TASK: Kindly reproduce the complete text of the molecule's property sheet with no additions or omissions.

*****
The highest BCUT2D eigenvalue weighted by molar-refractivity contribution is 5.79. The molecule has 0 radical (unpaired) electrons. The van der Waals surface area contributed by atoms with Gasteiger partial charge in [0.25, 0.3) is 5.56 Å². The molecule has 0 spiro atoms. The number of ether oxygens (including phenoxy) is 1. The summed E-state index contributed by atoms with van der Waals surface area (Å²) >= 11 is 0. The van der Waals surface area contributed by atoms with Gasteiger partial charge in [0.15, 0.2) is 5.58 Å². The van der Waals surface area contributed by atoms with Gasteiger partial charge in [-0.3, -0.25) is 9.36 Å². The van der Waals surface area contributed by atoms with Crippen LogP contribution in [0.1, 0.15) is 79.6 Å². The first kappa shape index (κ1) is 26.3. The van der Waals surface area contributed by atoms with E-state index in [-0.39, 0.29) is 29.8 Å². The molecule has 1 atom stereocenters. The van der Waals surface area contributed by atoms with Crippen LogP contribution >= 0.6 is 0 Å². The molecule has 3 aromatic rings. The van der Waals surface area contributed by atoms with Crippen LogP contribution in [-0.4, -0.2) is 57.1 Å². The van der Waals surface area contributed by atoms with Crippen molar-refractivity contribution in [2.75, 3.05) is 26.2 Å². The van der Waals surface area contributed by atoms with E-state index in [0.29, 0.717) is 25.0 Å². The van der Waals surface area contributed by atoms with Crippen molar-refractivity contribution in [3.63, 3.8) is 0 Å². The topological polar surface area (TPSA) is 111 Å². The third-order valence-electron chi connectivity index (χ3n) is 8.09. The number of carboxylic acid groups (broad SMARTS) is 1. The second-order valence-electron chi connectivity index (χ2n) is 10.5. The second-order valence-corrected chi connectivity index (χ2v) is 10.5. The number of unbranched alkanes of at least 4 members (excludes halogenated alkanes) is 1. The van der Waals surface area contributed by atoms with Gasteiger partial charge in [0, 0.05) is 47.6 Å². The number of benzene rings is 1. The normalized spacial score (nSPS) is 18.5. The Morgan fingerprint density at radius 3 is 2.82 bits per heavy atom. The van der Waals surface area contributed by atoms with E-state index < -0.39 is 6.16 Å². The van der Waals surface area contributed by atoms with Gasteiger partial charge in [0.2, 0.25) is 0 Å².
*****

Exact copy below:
The highest BCUT2D eigenvalue weighted by molar-refractivity contribution is 5.79. The molecule has 0 radical (unpaired) electrons. The van der Waals surface area contributed by atoms with Gasteiger partial charge in [0.25, 0.3) is 5.56 Å². The molecule has 0 spiro atoms. The number of ether oxygens (including phenoxy) is 1. The summed E-state index contributed by atoms with van der Waals surface area (Å²) >= 11 is 0. The van der Waals surface area contributed by atoms with Gasteiger partial charge in [0.15, 0.2) is 5.58 Å². The van der Waals surface area contributed by atoms with Gasteiger partial charge in [-0.3, -0.25) is 9.36 Å². The van der Waals surface area contributed by atoms with Crippen LogP contribution in [0.1, 0.15) is 79.6 Å². The first kappa shape index (κ1) is 26.3. The van der Waals surface area contributed by atoms with E-state index in [-0.39, 0.29) is 29.8 Å². The molecule has 1 atom stereocenters. The van der Waals surface area contributed by atoms with Crippen LogP contribution >= 0.6 is 0 Å². The molecule has 3 aromatic rings. The van der Waals surface area contributed by atoms with Crippen LogP contribution in [-0.4, -0.2) is 57.1 Å². The van der Waals surface area contributed by atoms with Crippen molar-refractivity contribution in [2.75, 3.05) is 26.2 Å². The van der Waals surface area contributed by atoms with E-state index in [0.29, 0.717) is 25.0 Å². The van der Waals surface area contributed by atoms with Crippen molar-refractivity contribution in [3.63, 3.8) is 0 Å². The topological polar surface area (TPSA) is 111 Å². The third-order valence-electron chi connectivity index (χ3n) is 8.09. The number of carboxylic acid groups (broad SMARTS) is 1. The second-order valence-electron chi connectivity index (χ2n) is 10.5. The second-order valence-corrected chi connectivity index (χ2v) is 10.5. The number of unbranched alkanes of at least 4 members (excludes halogenated alkanes) is 1. The van der Waals surface area contributed by atoms with Gasteiger partial charge in [0, 0.05) is 47.6 Å². The number of benzene rings is 1. The normalized spacial score (nSPS) is 18.5. The Morgan fingerprint density at radius 3 is 2.82 bits per heavy atom. The van der Waals surface area contributed by atoms with E-state index < -0.39 is 6.16 Å². The van der Waals surface area contributed by atoms with Gasteiger partial charge in [0.2, 0.25) is 0 Å².